Just 20 minutes from the city of Odda, across the steep Norwegian hills, there is something magical at the edge of the fifth longest fjord on Earth.
These are two houses suspended in front of the Norwegian fjord, among the trees, 5 and 6 meters above the forest floor, fixed with steel belts to the individual trunks of two living pines.
The Norwegian fjord houses, known as Woodnest, were created by Helen & Hard Architects in response to the topography and conditions of the wonderful site that hosts them. A piece of jewelry set up for a client who wished to have a deeper connection with nature.
The Norwegian fjord as you have never seen it before
Completed in 2020, each tree house it is connected to the land by a small wooden bridge. Each of the two hanging houses measures only 15 square meters, and is built with great care around the central trunk.
There are four distinct sleeping areas, a bathroom and an open kitchen and living room, as well as stunning views across the forest to the water of the Hardangerfjord, the Norwegian fjord below. In the distance the gaze is lost towards the magnificent, almost mystical mountains.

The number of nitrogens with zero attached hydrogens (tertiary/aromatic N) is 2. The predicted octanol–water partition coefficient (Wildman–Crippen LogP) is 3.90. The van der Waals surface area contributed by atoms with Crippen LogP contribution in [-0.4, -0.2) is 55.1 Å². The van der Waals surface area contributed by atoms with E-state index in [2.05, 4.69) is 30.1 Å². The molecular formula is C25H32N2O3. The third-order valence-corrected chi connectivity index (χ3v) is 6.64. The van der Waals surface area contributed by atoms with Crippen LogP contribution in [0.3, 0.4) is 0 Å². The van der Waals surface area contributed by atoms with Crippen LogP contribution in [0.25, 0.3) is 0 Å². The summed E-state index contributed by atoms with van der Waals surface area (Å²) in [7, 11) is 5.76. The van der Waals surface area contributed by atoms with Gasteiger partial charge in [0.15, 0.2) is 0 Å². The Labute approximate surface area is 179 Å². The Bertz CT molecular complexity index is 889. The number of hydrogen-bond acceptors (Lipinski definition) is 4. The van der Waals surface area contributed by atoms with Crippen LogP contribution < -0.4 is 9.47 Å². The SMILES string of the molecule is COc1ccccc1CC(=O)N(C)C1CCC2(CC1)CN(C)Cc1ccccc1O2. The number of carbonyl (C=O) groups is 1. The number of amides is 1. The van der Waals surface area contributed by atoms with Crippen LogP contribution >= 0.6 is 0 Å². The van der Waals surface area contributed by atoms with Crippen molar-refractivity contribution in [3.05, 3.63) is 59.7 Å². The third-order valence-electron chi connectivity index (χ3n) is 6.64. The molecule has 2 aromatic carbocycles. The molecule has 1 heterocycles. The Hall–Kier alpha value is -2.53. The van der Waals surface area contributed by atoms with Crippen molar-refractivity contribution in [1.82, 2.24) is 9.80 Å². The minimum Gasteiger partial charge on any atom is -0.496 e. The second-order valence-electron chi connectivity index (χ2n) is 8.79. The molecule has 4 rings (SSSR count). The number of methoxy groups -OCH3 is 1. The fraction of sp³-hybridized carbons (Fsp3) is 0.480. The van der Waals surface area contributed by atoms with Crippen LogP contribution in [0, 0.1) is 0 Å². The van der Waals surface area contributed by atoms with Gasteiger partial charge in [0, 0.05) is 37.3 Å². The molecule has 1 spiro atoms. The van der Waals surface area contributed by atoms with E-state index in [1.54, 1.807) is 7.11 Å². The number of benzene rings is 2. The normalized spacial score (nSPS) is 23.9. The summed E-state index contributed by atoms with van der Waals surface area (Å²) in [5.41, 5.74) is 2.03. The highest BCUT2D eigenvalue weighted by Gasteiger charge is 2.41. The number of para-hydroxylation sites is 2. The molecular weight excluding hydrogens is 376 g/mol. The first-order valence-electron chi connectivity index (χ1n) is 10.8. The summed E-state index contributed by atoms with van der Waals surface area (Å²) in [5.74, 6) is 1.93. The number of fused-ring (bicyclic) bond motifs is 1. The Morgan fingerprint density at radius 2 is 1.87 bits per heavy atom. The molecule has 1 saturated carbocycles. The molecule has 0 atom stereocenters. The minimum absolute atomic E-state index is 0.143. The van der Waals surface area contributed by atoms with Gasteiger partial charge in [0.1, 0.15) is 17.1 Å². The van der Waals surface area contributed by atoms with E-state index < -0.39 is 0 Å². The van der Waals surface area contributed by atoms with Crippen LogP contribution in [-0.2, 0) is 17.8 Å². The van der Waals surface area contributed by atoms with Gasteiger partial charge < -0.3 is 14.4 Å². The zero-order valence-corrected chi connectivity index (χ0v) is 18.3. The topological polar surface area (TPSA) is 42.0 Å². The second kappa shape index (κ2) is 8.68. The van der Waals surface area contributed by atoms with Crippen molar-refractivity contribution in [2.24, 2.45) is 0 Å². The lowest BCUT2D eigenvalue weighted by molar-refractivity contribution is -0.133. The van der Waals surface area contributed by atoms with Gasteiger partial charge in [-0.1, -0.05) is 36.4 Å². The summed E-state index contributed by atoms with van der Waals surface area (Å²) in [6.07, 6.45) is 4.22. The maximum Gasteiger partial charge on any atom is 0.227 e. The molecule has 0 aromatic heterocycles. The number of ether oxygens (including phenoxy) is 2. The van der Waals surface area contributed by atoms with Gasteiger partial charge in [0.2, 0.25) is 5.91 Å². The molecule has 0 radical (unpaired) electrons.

Culture and Nature
According to the architects, the use of wood as a building material is inspired by the Norwegian cultural tradition of using wood in architecture along with the desire to experience the material's potential.
The structures of the suspended houses on the Norwegian fjord are supported by the trunk of the tree and by a series of ribs in laminated wood, while the "flakes" in natural untreated wood help to create a sort of protective skin around the inhabited volume.
Over time, the wood will integrate and stabilize, further merging with the wooded environment.
With their large windows that envelop the entire building and overlook the Norwegian fjord, tree houses are a tangible dream.
A place that allows people to slow down and appreciate the true natural beauty that surrounds them, without the distractions that come from a contemporary vacation rental.